Another hypothesis is that when snakes shed their skins, they appear to be healing themselves. They crawl out of their dead skin and are “reborn” with a fresh new skin.

The Greeks, and later the Romans, built temples to Asclepius that often had Aesculapian snakes slithering around on the floor. These snakes can grow up to two meters (6.6 feet) in length, but are non-venomous. They are spread across most of Europe, and one theory for their wide-spread geographical range is that they were used in temples of Asclepius and when the temples were no longer used, they colonized the local habitat.

Aesculapian Snake in Greece. (CC BY-SA, Antissimo/ Wikimedia Commons)

One of the most famous temples of Asclepius was on the island of Kos, where Hippocrates, known as “the father of medicine,” may have trained. The original version of the Hippocratic Oath, which is the foundation of the doctors’ creed, mentioned Asclepius and his daughters:

I swear by Apollo Physician, by Asclepius, by Hygieia, by Panacea, and by all the gods and goddesses, making them my witnesses, that I will carry out, according to my ability and judgment, this oath and this indenture.

Despite the clear connection between Asclepius and the modern medical symbol (including the name of the symbol), I have heard many people claim that the reason medical groups use the staff with the snake is based on this week’s Torah reading.

After the Torah records the deaths of Miriam and Aharon, it relates that the Israelites complained about Moses and about the manna (Numbers 21:5):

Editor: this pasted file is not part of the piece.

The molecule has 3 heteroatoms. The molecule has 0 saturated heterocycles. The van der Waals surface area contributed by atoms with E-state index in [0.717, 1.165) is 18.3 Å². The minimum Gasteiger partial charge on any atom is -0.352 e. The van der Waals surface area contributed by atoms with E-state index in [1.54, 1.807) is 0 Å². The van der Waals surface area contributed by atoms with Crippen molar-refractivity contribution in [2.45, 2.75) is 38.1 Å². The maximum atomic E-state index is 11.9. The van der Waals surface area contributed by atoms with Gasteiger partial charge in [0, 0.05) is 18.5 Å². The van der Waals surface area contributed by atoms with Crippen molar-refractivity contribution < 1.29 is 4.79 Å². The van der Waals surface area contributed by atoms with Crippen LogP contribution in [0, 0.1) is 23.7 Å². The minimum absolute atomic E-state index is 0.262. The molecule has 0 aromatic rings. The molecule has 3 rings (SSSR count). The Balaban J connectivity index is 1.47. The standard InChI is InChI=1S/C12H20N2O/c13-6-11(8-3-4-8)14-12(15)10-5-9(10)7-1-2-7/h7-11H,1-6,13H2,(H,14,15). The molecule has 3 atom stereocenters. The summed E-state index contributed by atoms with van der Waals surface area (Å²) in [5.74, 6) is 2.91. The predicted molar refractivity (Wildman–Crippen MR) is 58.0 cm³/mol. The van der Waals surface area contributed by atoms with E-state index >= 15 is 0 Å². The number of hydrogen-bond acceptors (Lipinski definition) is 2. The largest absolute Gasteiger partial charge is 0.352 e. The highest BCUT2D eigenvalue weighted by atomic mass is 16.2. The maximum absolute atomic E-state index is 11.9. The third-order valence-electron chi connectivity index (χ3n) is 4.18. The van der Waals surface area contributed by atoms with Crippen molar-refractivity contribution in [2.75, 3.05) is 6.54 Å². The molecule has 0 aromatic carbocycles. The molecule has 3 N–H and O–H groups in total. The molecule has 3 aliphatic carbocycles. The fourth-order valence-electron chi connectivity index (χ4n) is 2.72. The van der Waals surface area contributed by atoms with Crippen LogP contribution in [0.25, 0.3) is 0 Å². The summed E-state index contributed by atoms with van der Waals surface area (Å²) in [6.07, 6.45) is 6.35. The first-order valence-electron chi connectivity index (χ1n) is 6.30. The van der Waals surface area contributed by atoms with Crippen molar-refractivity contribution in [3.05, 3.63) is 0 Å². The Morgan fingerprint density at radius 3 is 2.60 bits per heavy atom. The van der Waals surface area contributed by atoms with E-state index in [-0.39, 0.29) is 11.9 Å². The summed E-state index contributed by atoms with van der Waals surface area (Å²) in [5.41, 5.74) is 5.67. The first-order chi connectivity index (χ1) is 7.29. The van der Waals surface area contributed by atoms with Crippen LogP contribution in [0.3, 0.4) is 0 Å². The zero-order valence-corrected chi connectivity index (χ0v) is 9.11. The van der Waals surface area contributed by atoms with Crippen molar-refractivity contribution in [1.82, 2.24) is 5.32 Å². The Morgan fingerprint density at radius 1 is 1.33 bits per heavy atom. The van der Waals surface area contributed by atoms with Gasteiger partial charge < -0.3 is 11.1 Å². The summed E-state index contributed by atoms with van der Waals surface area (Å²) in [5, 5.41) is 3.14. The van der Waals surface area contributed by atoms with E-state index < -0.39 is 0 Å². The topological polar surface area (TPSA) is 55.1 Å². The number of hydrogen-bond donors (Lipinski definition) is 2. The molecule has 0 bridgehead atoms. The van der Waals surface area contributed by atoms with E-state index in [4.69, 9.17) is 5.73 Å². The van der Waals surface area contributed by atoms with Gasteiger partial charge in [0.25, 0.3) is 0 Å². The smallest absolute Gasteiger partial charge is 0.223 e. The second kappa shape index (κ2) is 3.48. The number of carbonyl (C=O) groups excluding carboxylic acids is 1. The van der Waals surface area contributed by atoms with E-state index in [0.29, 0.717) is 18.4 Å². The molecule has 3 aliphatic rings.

Why did you bring us up from Egypt to die in the desert? For there is no bread and no water, and our souls are fed up with this miserable bread.

Immediately, snakes come to attack the people, killing many of them. After they recognized their sin, God told Moses to make an image of a serpent and place it on a pole. In a play on words, the Torah relates that Moses made the snake (nachash) out of copper (nechoshet). Anyone who had been bitten by a snake would look at the metal image and survive.

‘Moses and the Brazen Serpent’ by Adriaen van Nieulandt in the Dayton Art Institute. (Public Domain/ Wikimedia Commons)

The Mishna (Rosh Hashana 3:8) explains that the statue had no power, but it directed people to pray to God:

Did the [copper] snake kill? Did the [copper] snake bring back to life? Rather, when Israel looked upwards and subjugated their hearts to their Father in Heaven, they would be cured. But if not, they would melt away.

Even hundreds of years later, after the Israelites had settled the land of Israel and built the Temple, they kept the copper serpent, believing it had healing powers. They forgot that it was merely a representation to remind them to pray to God and worshipped the statue instead.